In the mid 1960s the first geostationary satellites were launched. Syncom 1, the first satellite to try and reach synchronous altitude, used a small Thiokol motor, but Syncom 2 and 3 used a motor developed by JPL and Thiokol's comsat apogee motor business languished for some time as it concentrated on other rockets. JPL also provided apogee motors for Early Bird (the first Intelsat) and the ATS technology development satellites. ATS 5, which flew in 1969, was the last satellite to carry a JPL motor, the swansong of JPL's involvement in space propulsion. From now on, JPL would concentrate on its planetary exploration expertise.
Aerojet moved in to fill the vacuum. The Sacramento company, which of course was originally a von Karman offshoot, provided the SVM (Space Vehicle Motor) series of comsat apogee motors, SVM-1 of 1966 to SVM-7 in the late 1970s. SVM-1 powered the Intelsat II satellites in the 1960s, SVM-2 was aboard Intelsat III, SVM-4 was the Intelsat IV motor, and SVM-5 was used in the SMS and GOES weather satellites. SVM-6 was on the first two NATO 3 satellites, and SVM-7 was apogee motor for the initial Satcom birds from RCA/East Windsor, the ancestors of today's Lockheed Martin A2100s.
Another successful apogee motor of the 1970s was UTC's FW5, a scaled down version of their Altair-class FW4 upper stage. The FW5 was the apogee motor for Hughes's HS-333, the first real production series comsat which pioneered the Anik, Westar and Marisat series.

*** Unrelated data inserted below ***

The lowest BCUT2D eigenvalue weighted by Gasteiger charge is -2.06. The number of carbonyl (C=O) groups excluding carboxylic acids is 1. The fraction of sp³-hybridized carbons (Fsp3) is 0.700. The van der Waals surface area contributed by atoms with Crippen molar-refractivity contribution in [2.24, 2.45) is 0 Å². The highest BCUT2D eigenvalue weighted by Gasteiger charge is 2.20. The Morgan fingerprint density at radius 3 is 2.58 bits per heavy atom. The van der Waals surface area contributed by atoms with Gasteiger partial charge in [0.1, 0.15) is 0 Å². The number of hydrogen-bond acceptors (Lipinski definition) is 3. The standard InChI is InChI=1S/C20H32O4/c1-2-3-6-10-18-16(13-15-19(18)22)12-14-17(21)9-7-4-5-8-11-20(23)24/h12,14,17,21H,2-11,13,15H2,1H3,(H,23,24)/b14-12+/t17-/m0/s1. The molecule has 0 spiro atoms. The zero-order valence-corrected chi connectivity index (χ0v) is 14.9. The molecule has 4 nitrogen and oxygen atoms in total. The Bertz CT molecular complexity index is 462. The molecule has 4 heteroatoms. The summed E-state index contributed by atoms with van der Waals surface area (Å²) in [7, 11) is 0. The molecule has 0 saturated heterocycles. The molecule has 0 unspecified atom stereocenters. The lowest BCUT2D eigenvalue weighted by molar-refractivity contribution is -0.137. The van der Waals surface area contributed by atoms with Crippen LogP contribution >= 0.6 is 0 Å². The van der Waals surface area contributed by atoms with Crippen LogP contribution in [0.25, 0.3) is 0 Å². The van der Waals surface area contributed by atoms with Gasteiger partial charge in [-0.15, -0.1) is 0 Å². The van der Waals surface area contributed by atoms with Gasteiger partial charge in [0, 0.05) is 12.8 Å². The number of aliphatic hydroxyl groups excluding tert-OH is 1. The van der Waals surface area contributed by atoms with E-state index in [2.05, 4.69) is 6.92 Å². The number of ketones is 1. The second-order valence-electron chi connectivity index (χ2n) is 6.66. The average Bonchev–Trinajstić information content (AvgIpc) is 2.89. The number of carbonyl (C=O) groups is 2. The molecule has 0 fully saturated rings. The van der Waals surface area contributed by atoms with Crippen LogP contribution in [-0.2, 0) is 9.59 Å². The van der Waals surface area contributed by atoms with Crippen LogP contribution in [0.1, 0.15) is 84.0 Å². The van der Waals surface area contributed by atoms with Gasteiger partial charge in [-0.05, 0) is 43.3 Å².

By this time, in the late 1970s, Thiokol was ready with a new line of products which would lead to a dominant presence in the US market. Thiokol had provided small kick motors in the Star series for scientific satellites throughout the 1960s and 1970s. In 1968 the Star 17 was used as apogee motor for the Radio Astronomy Explorer, and in 1969-70 the same motor went to geostationary orbit in the Royal Air Force's Skynet I and NATO's first satellite, NATO IIA. But the Star 17 was too small for most comsats. 1976 saw the first flight of the Star 27, as apogee motor for Canada's Communications Technology Satellite. Star 27 took over from Aerojet's SVM as kick motor for the later GOES weather satellites and NATO 3 comsats, and made 11 flights as kick motor for the Block I GPS navigation satellites.
Star 27 was Thiokol's first comsat apogee motor to see wide use, but its success was eclipsed by the Star 30 which came on line in 1980 to power the Hughes HS-376 and the RCA advanced Satcom satellites. Unlike the other motors I've talked about, Star 30 has been used exclusively as an apogee motor for geostationary comsats, and it's now made over 80 flights.
As payloads get larger and rockets more powerful, the motors move upward in the vehicle. The Star 37 has been replaced as a third stage by the Star 48 PAM-D, but in turn replaced the Star 27 as an apogee motor, first for the FLTSATCOM Navy comsat and more recently for the GPS Block II satellites and Loral's Intelsat-5 class comsats. The Star 48, in turn, has seen some use as a kick motor, for Magellan's Venus orbit insertion and Ulysses' solar orbit kick stage.